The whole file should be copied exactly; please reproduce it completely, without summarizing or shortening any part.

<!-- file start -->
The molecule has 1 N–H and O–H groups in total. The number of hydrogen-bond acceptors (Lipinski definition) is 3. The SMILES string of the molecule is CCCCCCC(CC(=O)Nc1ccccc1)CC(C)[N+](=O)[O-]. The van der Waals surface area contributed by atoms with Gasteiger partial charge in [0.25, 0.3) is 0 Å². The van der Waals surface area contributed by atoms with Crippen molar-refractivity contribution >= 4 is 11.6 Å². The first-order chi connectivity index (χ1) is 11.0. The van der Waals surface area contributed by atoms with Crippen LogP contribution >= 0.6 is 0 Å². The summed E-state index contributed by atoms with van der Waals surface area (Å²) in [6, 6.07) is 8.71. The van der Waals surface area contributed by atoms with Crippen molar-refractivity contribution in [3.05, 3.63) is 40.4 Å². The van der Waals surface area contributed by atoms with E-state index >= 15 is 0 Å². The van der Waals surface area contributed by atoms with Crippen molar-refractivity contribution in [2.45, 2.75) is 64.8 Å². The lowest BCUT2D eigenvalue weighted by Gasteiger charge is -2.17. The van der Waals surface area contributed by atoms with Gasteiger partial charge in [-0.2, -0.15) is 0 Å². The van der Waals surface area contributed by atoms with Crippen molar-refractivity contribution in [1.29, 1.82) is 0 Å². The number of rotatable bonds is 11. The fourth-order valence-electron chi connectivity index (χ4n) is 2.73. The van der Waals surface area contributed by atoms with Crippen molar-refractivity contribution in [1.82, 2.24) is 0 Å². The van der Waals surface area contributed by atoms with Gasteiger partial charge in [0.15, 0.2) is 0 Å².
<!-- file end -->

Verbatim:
The molecule has 1 N–H and O–H groups in total. The number of hydrogen-bond acceptors (Lipinski definition) is 3. The SMILES string of the molecule is CCCCCCC(CC(=O)Nc1ccccc1)CC(C)[N+](=O)[O-]. The van der Waals surface area contributed by atoms with Gasteiger partial charge in [0.25, 0.3) is 0 Å². The van der Waals surface area contributed by atoms with Crippen molar-refractivity contribution >= 4 is 11.6 Å². The first-order chi connectivity index (χ1) is 11.0. The van der Waals surface area contributed by atoms with Crippen LogP contribution >= 0.6 is 0 Å². The summed E-state index contributed by atoms with van der Waals surface area (Å²) in [6, 6.07) is 8.71. The van der Waals surface area contributed by atoms with Crippen molar-refractivity contribution in [3.05, 3.63) is 40.4 Å². The van der Waals surface area contributed by atoms with E-state index >= 15 is 0 Å². The van der Waals surface area contributed by atoms with Crippen molar-refractivity contribution in [2.45, 2.75) is 64.8 Å². The lowest BCUT2D eigenvalue weighted by Gasteiger charge is -2.17. The van der Waals surface area contributed by atoms with Gasteiger partial charge in [-0.2, -0.15) is 0 Å². The van der Waals surface area contributed by atoms with Crippen molar-refractivity contribution in [1.29, 1.82) is 0 Å². The number of rotatable bonds is 11. The fourth-order valence-electron chi connectivity index (χ4n) is 2.73. The van der Waals surface area contributed by atoms with Crippen molar-refractivity contribution in [1.82, 2.24) is 0 Å². The van der Waals surface area contributed by atoms with Gasteiger partial charge in [0.15, 0.2) is 0 Å².